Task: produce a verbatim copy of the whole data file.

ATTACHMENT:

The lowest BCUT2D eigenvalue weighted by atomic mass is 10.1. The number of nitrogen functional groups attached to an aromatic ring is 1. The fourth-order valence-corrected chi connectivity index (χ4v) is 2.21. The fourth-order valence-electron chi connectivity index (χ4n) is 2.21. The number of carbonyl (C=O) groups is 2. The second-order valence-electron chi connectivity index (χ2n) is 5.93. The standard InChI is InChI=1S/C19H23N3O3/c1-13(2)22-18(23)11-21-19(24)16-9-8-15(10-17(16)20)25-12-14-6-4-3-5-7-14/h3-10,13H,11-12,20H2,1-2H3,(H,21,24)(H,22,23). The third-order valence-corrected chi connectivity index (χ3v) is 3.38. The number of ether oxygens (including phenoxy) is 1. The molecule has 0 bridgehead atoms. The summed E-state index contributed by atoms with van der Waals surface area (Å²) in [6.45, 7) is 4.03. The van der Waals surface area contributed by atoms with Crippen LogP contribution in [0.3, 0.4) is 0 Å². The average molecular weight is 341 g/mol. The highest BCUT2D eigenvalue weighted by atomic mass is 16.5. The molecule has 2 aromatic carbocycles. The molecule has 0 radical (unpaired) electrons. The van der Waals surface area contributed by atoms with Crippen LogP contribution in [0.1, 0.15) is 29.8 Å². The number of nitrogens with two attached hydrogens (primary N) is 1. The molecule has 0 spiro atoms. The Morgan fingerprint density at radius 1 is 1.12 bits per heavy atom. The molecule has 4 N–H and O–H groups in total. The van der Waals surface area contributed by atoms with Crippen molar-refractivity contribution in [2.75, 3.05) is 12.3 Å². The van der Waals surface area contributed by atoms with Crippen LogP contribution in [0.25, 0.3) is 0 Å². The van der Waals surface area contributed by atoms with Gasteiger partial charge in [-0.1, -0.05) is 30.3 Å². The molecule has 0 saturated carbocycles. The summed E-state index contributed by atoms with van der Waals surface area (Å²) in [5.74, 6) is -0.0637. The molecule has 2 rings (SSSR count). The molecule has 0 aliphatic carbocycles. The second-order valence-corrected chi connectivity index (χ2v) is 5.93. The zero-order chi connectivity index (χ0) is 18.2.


The lowest BCUT2D eigenvalue weighted by atomic mass is 10.1. The number of nitrogen functional groups attached to an aromatic ring is 1. The fourth-order valence-corrected chi connectivity index (χ4v) is 2.21. The fourth-order valence-electron chi connectivity index (χ4n) is 2.21. The number of carbonyl (C=O) groups is 2. The second-order valence-electron chi connectivity index (χ2n) is 5.93. The standard InChI is InChI=1S/C19H23N3O3/c1-13(2)22-18(23)11-21-19(24)16-9-8-15(10-17(16)20)25-12-14-6-4-3-5-7-14/h3-10,13H,11-12,20H2,1-2H3,(H,21,24)(H,22,23). The third-order valence-corrected chi connectivity index (χ3v) is 3.38. The number of ether oxygens (including phenoxy) is 1. The molecule has 0 bridgehead atoms. The summed E-state index contributed by atoms with van der Waals surface area (Å²) in [6.45, 7) is 4.03. The van der Waals surface area contributed by atoms with Crippen LogP contribution in [0.3, 0.4) is 0 Å². The average molecular weight is 341 g/mol. The highest BCUT2D eigenvalue weighted by atomic mass is 16.5. The molecule has 2 aromatic carbocycles. The molecule has 0 radical (unpaired) electrons. The van der Waals surface area contributed by atoms with Crippen LogP contribution in [0.1, 0.15) is 29.8 Å². The number of nitrogens with two attached hydrogens (primary N) is 1. The molecule has 0 spiro atoms. The Morgan fingerprint density at radius 1 is 1.12 bits per heavy atom. The molecule has 4 N–H and O–H groups in total. The van der Waals surface area contributed by atoms with Crippen molar-refractivity contribution in [2.75, 3.05) is 12.3 Å². The van der Waals surface area contributed by atoms with Crippen LogP contribution in [0.25, 0.3) is 0 Å². The van der Waals surface area contributed by atoms with Gasteiger partial charge in [-0.1, -0.05) is 30.3 Å². The molecule has 0 saturated carbocycles. The summed E-state index contributed by atoms with van der Waals surface area (Å²) in [5.74, 6) is -0.0637. The molecule has 2 rings (SSSR count). The molecule has 0 aliphatic carbocycles. The second-order valence-corrected chi connectivity index (χ2v) is 5.93. The zero-order chi connectivity index (χ0) is 18.2.